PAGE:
Big tech accountability? Read how we got here in  The Closing of the Net 

Articles

  • Policy matters

    Policy does matter. We may think that the Internet is a free digital environment, where no laws apply but there are many cases which contradict this notion.

    In this section of Iptegrity.com, I  report on EU policy related to the Internet and online content, in particular, where policy intiatives affect   access to film, music and television, and I highlight issues for the  policy debate in relation to the Internet.  For 2008-2009, copyright enforcement has been the hot topic, with net neutrality emerging as well, in 2009.   My focus is on the European Union and  its member states - for example,  I am currently covering Internet  policy - specifically copyright enforcement intiatives - in France and the UK.

    I am most interested in the citizen's perspective. However, the issues I cover will affect the Internet and telecoms industries, as well as the media and entertainment industries.  

    Iptegrity.com offers  original reporting from the EU, as well as comment and opinion on issues raised in other media, including non-English language media in Europe. Iptegrity.com is the main English-language news source for the Telecoms Package review of EU telecoms law.

    • European Union Tech Policy

      I have been logging EU policy since 2008. The information in these blog posts is deep background on the policy battles of the 2020s. What happens now, rests on what went before.

      It's often easy to forget the history of policy,  as we get embroiled in the latest lobbying scam or arguments between different sets of interests. It all seems new, and so urgent and important. In fact, many of the battles are re-runs of earlier ones. We've seen before how these things get resolved. We also see the mistakes of the previous legislation, as well as the successes.  

      What the  European Union does in tech policy matters on a global scale. It has led the world with its legislation on privacy (GDPR). It is now hoping to repeat that with new laws to regulate Internet platforms. In that regard, the jury is still out. 

      As a guide to my somewhat eclectic headings, the sub-section IPRED discusses  the IPR enforcement directive and other IP or copyright initiatives. The sub-section on Internet Threats looks at any  EU policy initiatives other than copyright which imply Internet blocking. The sub-section on Internet Freedoms has a focus on rights and freedoms and the European Convention on Human Rights.

      If you are interested in EU policy for IP,   you may like my book The Closing of the Net which discusses it in the light of influencing factors by States and industry stakeholders.

      If you are interested in copyright policy, you may like my previous books A Copyright Masquerade: How Corporate Lobbying Threatens Online Freedoms and The Copyright Enforcement Enigma - Internet Politics and the ‘Telecoms Package’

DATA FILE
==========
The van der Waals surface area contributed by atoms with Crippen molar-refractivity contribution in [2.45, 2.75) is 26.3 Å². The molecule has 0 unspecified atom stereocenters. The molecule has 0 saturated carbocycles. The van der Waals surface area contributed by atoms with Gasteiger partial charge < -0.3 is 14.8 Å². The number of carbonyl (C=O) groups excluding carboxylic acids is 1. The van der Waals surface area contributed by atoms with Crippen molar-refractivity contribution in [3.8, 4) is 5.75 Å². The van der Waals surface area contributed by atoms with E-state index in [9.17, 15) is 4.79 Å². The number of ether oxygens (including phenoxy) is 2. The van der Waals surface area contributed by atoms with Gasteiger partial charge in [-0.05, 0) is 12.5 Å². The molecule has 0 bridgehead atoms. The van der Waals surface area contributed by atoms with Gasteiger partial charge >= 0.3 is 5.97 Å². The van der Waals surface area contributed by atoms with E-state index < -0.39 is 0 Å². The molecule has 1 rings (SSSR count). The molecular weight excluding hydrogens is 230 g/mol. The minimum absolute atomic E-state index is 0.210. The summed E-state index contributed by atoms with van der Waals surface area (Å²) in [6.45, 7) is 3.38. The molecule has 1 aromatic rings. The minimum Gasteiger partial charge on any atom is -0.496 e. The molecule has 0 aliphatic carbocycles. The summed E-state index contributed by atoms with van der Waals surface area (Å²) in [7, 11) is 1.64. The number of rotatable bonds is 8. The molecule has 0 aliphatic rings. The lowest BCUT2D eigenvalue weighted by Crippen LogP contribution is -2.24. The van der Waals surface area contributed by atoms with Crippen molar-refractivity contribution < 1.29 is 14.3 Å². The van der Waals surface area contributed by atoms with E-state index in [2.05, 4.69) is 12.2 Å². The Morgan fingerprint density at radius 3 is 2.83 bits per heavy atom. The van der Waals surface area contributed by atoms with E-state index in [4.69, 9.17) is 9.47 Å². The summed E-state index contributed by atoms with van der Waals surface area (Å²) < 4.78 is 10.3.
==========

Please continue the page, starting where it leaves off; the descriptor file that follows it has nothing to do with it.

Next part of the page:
• Copyright Business

      The other side of the copyright story - the so-called ‘new business models’ - receives far less attention at a policy level than the enforcement measures.  The industry lobbying is overweight with recommendations for way s that governments can impose restrictions in order to protect copyright material. Conversely, the debate is less about how changing a business model can overcome the issues around the online dissemination of infringing content.  

      This issue has, of course, moved on a lot since I began this blog in 2008. Streaming has become the music industry's favoured business model, and  streaming services like Spotify have blossomed. This has shifted the landscape. However, it is historically true that each time a new technology appears, the industries that have vested interests in copyright, increase the intensity of their lobbying. It is important for those engaged in copyright policy, to keep an eye on new developments and understand their implications and the opportunities for new ways to structure the entertainment and music businesses. 

       In this section, I have been logging information about the business of copyright.  The idea is to begin to get a feel for the financial issues of the copyright industries and how to link them to policy decisions. Thus, it may seem a bit disjointed and sketchy, but it may provide threads for further investigation and to see where it leads. My feeling is that what policy-makers should not be asking is ‘how big a problem is the downloading of copyrighted content?’ but rather, ‘what are the real problems in the copyright business?’. and not 'how can we protect copyrights?' but rather 'how can we achieve revenues for the copyright industries in the online environment?'

    • Net Neutrality

      Anyone involved in the industry today will know of the powerful technical capabilities now in the hands of those telecoms companies. Deep packet inspection and traffic management systems make blocking, prioritisation, discrimination of different types of traffic not only possible, but happening. The neutrality on which the Internet is based - and which is indeed essential for the proper functioning of a communications network - is under threat, and our policy-makers are spineless in the face of large commercial interests.

      When one writes about this subject of net neutrality, it is impossible to ignore these factors. Indeed, I believe that policy writing which fails to tackle them, would lack credibiility. This section will therefore discuss the threats to the Internet posed by these counter-neutral technologies, and their policy implications. And it will take a critical look at the politicking of the people in power in the EU.

      Until 2009, the European Union did not have a policy on net neutrality. The reason why net neutrality  is now on the EU policy agenda, is a direct result of events that occurred during  the 2009 Telecoms Package process. Pressure  from citizens groups forced the issue in the European Parliament. The rapporteur, Catherine Trautmann played a tight hand  with the other EU institutions, which resulted in an instruction to the Commission.